Four Wake County schools could be switched to the traditional calendar for the 2016-17 school year, continuing the district’s move away from the controversial year-round calendar.
School administrators said Wednesday they want to discuss whether to have Brier Creek Elementary in North Raleigh, Highcroft Drive Elementary in Cary and Salem Elementary and Salem Middle in Apex convert to the traditional calendar.
Year-rounds schools were once considered an integral part of helping Wake County deal with rapid student growth. But now school leaders say there are too many year-round schools in western Wake and too few traditional-calendar schools.
“We’ve got to look at what the parents are looking at,” said school board member Kevin Hill, chairman of the facilities committee. “If we continue to hear there’s less demand for year-round then we need to examine that.”
Never miss a local story.
The schedule most families have known for generations is the traditional calendar, in which students get a two-month summer break.
In the year-round calendar, students give up the extended summer break in favor of three-week breaks at intervals during the school year. By putting the building in constant use, year-round schools can increase capacity by as much as 33 percent.
The school system had a mass expansion in the year-round calendar during the mid-to-late 2000s in preparation for what was expected to be massive growth. But slower-than-expected growth during the recession, parental opposition and a lawsuit kept many of the new and converted year-round schools below their projected enrollments.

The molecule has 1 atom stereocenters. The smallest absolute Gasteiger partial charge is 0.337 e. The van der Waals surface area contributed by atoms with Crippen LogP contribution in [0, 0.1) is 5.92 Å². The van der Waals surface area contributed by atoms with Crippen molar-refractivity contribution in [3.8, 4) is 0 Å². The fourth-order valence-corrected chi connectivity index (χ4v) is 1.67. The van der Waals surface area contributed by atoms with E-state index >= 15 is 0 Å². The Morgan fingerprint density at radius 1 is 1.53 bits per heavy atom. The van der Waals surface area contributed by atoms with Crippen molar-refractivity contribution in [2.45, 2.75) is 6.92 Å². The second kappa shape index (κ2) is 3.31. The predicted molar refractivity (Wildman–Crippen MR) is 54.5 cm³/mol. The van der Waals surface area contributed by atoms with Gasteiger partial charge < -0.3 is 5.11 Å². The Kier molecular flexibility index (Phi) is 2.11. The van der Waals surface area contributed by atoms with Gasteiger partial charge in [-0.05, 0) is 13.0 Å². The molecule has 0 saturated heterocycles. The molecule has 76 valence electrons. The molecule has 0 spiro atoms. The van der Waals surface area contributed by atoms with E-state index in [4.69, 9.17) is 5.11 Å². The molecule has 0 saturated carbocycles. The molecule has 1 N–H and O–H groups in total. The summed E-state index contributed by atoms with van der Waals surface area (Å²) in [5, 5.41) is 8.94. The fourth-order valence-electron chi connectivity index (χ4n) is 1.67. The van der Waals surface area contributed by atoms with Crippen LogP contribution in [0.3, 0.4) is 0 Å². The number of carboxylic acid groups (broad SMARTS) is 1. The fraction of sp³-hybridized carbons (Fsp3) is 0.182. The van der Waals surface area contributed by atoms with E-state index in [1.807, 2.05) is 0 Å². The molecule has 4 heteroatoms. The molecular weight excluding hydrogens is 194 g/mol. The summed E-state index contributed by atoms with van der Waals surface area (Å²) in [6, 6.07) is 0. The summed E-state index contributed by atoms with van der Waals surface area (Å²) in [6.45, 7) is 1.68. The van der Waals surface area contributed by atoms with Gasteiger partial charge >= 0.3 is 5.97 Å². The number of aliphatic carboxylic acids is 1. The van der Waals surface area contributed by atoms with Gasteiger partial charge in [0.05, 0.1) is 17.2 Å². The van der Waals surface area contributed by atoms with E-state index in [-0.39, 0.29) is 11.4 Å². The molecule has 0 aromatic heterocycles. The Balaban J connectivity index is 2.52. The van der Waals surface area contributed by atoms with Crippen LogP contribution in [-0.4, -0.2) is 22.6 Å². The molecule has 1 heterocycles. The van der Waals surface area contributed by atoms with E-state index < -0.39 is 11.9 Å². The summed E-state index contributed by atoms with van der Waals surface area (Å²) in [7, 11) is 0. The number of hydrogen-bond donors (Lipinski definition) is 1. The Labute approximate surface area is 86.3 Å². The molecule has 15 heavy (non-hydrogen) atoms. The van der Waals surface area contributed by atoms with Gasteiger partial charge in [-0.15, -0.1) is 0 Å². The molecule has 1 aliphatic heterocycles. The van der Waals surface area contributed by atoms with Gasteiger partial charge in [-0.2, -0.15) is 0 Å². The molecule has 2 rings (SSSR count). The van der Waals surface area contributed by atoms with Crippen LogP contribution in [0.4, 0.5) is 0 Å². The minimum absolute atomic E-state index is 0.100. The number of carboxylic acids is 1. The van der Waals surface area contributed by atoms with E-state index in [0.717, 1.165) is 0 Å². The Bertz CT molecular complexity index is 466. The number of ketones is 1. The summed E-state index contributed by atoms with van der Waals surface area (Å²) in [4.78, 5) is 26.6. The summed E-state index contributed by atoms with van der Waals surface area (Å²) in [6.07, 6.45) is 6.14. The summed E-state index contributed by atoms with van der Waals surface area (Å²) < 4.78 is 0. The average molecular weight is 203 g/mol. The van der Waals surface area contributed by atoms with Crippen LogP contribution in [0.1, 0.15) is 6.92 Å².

Over the past five years, Wake has converted several year-round schools back to a traditional schedule and no longer opens all new elementary and middle schools on a year-round calendar.
“It doesn’t do us much good to build more year-round schools if people don’t want to go,” said Tim Simmons, a Wake County schools spokesman.
Even with the reduction in the number of year-round schools, administrators said Wednesday that many of those schools in western Wake are below capacity. But at the same time, many western Wake traditional-calendar schools are over capacity.
For instance, Salem Elementary is at 62 percent of capacity and Salem Middle is at 87 percent.
School board member Susan Evans said converting Highcroft and Salem would help western Wake deal with being over-saturated with year-round schools.
“It will free up traditional seats that are much needed,” she said.
There’s different reasoning, however, behind converting Brier Creek.
Switching Brier Creek Elementary to the traditional calendar would allow a new nearby elementary school to open on a year-round schedule. Administrators say it makes more sense for the new school to operate on the year-round calendar because it’s bigger than Brier Creek and can hold more students.
Community meetings will be held in June with families at Highcroft and Salem to discuss the potential change. A new meeting isn’t planned at Brier Creek, where parents objected to the potential change at a January meeting.
An official recommendation could come in June, with the school board voting on any changes in July.
“I am very happy to see us at least open up the conversation with the community in the western area about how we address the imbalance that we have right now between multi-track year-round and traditional seats,” Evans said.
Hui: 919-829-4534; Twitter: @nckhui